NY Cooperator November 2019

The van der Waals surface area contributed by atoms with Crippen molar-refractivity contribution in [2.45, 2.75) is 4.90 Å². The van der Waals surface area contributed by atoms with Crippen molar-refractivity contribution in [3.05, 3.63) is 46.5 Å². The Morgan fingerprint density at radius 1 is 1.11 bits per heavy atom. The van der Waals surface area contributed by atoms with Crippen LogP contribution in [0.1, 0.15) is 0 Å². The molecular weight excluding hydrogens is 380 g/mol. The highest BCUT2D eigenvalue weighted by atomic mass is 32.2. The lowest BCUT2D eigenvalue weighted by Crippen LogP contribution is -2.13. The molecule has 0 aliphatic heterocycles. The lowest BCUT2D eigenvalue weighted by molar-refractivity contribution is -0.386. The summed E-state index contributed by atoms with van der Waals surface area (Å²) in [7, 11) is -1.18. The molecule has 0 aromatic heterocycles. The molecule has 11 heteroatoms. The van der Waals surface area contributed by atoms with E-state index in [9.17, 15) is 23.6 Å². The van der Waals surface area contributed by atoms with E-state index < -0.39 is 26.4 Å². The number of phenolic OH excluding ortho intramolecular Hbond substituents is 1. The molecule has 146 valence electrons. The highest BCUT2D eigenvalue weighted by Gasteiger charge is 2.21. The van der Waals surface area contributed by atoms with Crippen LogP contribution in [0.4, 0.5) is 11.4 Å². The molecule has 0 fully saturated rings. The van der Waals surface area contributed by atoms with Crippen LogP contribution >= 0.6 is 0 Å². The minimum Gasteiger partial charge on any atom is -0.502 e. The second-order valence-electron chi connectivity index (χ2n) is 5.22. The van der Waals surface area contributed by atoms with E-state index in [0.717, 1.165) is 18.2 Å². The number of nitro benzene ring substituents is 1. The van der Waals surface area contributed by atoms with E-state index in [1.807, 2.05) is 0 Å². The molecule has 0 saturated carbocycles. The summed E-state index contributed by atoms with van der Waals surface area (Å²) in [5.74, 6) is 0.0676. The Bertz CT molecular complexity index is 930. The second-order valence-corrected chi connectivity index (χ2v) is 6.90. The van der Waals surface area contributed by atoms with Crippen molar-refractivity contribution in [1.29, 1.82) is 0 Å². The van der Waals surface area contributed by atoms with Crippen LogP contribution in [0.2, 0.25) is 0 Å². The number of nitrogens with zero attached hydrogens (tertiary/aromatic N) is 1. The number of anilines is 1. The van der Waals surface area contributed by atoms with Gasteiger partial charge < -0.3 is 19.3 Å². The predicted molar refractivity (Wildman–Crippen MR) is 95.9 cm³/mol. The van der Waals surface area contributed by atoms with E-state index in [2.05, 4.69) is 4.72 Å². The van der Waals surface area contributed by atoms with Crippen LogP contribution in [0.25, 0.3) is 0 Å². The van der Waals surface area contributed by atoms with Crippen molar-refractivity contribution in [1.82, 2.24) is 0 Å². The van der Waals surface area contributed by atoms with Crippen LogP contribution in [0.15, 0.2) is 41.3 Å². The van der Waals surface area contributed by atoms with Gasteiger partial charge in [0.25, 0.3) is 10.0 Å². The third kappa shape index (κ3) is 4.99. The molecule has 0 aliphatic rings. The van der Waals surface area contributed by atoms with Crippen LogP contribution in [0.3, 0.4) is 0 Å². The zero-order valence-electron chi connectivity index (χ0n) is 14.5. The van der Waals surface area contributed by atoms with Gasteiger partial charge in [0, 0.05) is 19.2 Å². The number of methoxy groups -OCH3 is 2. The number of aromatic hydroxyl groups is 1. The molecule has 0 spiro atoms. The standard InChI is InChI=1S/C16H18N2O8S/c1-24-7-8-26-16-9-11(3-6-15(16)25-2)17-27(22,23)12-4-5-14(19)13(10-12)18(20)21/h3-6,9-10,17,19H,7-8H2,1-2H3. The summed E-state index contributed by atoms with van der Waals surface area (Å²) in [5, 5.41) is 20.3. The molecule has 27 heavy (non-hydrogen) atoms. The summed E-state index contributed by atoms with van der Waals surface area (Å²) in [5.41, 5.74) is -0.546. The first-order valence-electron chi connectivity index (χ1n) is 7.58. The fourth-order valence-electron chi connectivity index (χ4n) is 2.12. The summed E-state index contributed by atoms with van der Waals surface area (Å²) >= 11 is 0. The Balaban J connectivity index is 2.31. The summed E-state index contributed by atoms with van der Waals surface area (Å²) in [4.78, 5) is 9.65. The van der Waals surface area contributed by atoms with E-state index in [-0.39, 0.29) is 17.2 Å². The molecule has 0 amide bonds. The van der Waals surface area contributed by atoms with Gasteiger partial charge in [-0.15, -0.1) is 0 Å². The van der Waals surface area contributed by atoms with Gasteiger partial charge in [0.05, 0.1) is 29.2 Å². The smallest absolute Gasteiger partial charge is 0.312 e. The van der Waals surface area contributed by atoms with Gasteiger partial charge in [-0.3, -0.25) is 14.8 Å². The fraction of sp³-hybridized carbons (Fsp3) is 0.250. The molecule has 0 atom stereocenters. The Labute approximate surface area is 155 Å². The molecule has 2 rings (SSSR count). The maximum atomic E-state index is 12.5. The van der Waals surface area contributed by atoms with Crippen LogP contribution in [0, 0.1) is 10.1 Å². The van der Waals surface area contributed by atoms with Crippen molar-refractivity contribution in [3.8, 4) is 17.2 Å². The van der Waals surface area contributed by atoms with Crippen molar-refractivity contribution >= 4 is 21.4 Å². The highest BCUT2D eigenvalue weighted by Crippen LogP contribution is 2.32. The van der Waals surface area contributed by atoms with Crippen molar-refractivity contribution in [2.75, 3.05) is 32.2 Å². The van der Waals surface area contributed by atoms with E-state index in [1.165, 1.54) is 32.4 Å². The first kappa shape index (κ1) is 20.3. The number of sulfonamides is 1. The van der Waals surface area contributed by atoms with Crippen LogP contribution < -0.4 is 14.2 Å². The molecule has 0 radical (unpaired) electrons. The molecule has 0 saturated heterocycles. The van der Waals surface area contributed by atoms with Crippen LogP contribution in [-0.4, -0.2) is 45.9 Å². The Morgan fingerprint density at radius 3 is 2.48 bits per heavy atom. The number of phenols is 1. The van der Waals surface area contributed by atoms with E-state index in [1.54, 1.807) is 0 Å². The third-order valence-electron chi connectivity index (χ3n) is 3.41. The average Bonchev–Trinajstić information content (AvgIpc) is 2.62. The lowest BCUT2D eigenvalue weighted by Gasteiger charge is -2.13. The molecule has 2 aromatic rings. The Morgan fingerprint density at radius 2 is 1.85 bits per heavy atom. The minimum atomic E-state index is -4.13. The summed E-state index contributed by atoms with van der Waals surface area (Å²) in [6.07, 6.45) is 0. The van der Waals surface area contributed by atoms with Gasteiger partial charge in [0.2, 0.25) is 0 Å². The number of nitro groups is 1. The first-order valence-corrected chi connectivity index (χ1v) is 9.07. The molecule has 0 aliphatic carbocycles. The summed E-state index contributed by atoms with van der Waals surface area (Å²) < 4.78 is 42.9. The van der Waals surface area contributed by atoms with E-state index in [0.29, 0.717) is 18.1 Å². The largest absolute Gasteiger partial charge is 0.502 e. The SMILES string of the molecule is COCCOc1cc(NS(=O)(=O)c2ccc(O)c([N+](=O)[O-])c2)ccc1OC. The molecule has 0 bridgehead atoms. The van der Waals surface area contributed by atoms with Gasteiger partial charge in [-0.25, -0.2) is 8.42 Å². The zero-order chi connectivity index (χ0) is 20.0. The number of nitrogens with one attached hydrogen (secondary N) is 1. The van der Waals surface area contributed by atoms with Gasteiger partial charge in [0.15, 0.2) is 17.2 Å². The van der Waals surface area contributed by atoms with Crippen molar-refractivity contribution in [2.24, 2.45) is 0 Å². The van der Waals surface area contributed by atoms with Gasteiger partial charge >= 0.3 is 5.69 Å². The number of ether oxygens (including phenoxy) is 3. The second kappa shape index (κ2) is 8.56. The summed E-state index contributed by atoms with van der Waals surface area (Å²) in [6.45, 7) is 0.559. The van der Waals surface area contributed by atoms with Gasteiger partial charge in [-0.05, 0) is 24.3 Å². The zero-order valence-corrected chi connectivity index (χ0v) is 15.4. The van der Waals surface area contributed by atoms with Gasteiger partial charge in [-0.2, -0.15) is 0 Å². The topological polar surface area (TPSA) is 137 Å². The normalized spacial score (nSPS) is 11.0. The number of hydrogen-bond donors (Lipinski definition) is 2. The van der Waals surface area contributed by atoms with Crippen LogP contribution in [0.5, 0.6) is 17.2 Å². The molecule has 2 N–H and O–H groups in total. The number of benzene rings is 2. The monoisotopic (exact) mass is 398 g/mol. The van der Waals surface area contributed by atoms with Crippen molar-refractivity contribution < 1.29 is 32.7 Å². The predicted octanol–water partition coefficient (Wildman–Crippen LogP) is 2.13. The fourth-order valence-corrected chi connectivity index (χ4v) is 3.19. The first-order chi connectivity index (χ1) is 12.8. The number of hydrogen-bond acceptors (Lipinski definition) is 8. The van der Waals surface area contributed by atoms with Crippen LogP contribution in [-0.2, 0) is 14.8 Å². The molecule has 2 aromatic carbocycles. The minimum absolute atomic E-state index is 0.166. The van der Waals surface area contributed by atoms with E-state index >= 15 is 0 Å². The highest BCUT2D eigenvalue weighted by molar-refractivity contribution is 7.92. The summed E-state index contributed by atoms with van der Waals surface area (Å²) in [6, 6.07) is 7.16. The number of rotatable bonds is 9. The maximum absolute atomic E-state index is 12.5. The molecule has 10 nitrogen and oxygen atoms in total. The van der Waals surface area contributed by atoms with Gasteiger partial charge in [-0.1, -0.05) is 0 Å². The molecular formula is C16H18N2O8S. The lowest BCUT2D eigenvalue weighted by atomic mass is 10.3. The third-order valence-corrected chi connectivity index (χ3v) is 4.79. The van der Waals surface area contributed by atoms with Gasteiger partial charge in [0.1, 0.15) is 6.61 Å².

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November 2019                                  COOPERATOR.COM  Any time you have hundreds or even   thousands of people living in close quar-  ters – in a multifamily co-op or condo   building, say – certain challenges inevi-  tably will arise. One of the bigger ones is   how to maintain the flow of fresh, hygien-  ic air into the building and provide for the   out-venting of stale air, fumes, and odors.   Poor air quality is at best a nuisance   and at worst a bona fide health hazard –   so it’s crucial for boards and managers to   stay on top of regular maintenance; take   complaints about odors, fumes, and stale   air seriously; and do what’s necessary to   address these disturbances when they   come wafting up.   Pinpoint the Cause  Pet odors, cooking smells, and second-  hand smoke top the list of odor-related   complaints in multifamily buildings and   associations nationwide, but it’s not just   about olfactory  offenses; allergens and   pathogens also can build up in vents and   ducts and, in the worst case scenario,   can contribute to some very real health   problems for people living in an affected   building.  In its most extreme forms, poor indoor   air quality can lead to what is known as   “sick building syndrome.” While it is most   often associated with commercial build-  ings,  sick building  syndrome  can be  a   concern for residential dwellings, too. The   Environmental Protection Agency (EPA)   defines sick building syndrome as “situa-  tions in which building occupants expe-  rience acute health and comfort effects   that appear to be linked to time spent in   a building, but no specific illness or cause   can be identified.” The problems may be   felt in one particular room or area, or   may manifest themselves throughout the   continued on page 10   No matter how well constructed and carefully maintained, no mechanical system   lasts forever – and that goes for elevator cabs and equipment just as much as it ap-  plies to roofs or boilers. At some point, your building’s vertical transportation comes   to the end of its useful life, and the inconvenience of refurbishment and replacement   becomes a reality for residents. If you live on a lower floor – say the first, second, or   even the third story – the inconvenience may not be too severe. If you live in a build-  ing with multiple elevators, it’s unlikely that more than one will be taken out of service   for upgrading at a time. But if you live in a building with a single elevator and reside   above the first few floors, or if you have trouble climbing stairs at all, let alone carrying   packages up or down, an elevator upgrade can become a real nightmare.  “Single-elevator buildings are a challenge,” says Joe Caracoppa, an elevator consul-  tant with Sierra Consulting Group, a New York City–based elevator consulting firm.   “The question is: how do you get the people up and down for six to eight weeks while   the work is being done and completed? \[The answer\] is usually walking up and down.   When the elevator is out, it’s out. It can’t be used temporarily.” On the other hand,   Caracoppa continues, “Multi-elevator buildings are easy. You always have another car   – a freight car or the other passenger elevator. But if it’s just a single elevator, well, no   one can use the elevator during the process, and it must be tested by the city before it   can be put back into operation.”  Planning for the Inevitable  Jacqueline Duggin is a building manager with Gumley-Haft, a Manhattan-based   residential property management firm. She manages a seven-story single-elevator   building on Manhattan’s East Side that recently underwent a total refurbishment.   The property was built at the turn of the twentieth century, and so is over 100 years   Some lucky New Yorkers can come   home from work on a cold winter’s night   and warm their feet by a roaring fire while   drinking a hot toddy. A working fireplace is   a coveted amenity for many, adding a dash   of vintage charm to prewar apartments or   a touch of luxury in sleek newer buildings.   But hot toddies aside, maintaining a fire-  place in your apartment is no small task.   From regular cleaning to proper venting,   taking care of a working fireplace is a seri-  ous responsibility – and crucial for the safe-  ty of both people and property.   Maintaining a Relic  While fireplaces  may  be  considered a   nice touch today, at one time they were nec-  essary components in every home, warming   the house and providing a place to cook. But   that was a century-and-a-half ago. Today,   approximately 16 percent of apartments in   New York City have working wood or gas   fireplaces. Wood-burners most commonly   are found in converted townhouses built in   the second half of the 19th century and in   upper-floor and penthouse apartments in   prewar luxury buildings, while newer con-  struction generally features gas-powered   or  electric  hearths. And wood-burning   models are now officially collectors’ items;   in 2014, Mayor Bill De Blasio signed an or-  dinance that prohibits the construction of   wood-burning fireplaces in new buildings   and  renovations. (Gas-fired  and  electric   models are still okay.)  Eddie Delgardo is the sales manager of   Westchester Fireplace and BBQ, located in   Elmsford, New York. “Maintenance require-  ments for a fireplace in an apartment build-  ing are no different than for a single-family   home,” he says. “A wood-  burning fireplace   requires a regularly scheduled brush and   vacuum, a chimney sweep inspection, and   an inspection of all safety components. In-  spection should be done annually and by a   properly licensed expert.”  Gas-burning fireplace  maintenance  is   similar to that of any gas-fired furnace, says   Delgardo, and he adds that such fireplaces   also should be inspected once a year.  “Gas   fireplace units require the same inspection   of the flue and of its components by a li-  censed chimney sweep, as well as mainte-  old. The single elevator required modernization and refurbish-  ing. “The board really had to think a lot about the project, and   about this problem,” Duggin says. “We had people in the build-  ing, one family in particular, where someone was disabled and   used a wheelchair. There was no way this resident could go up   and down the stairs. Another resident had two very large dogs,   and they couldn’t go up and down numerous times a day either.   Elevator Refurbishment   Managing a Major Service Disruption  BY  A J SIDRANSKY  Maintaining Air   Quality  Managing the Indoor    Environment  BY COOPER SMITH  Fireplace   Safety and   Maintenance   A Valuable Amenity   Shouldn’t Be a Liability  BY A J SIDRANSKY  205 Lexington Avenue, NY, NY 10016 • CHANGE SERVICE REQUESTED  continued on page 8   continued on page 12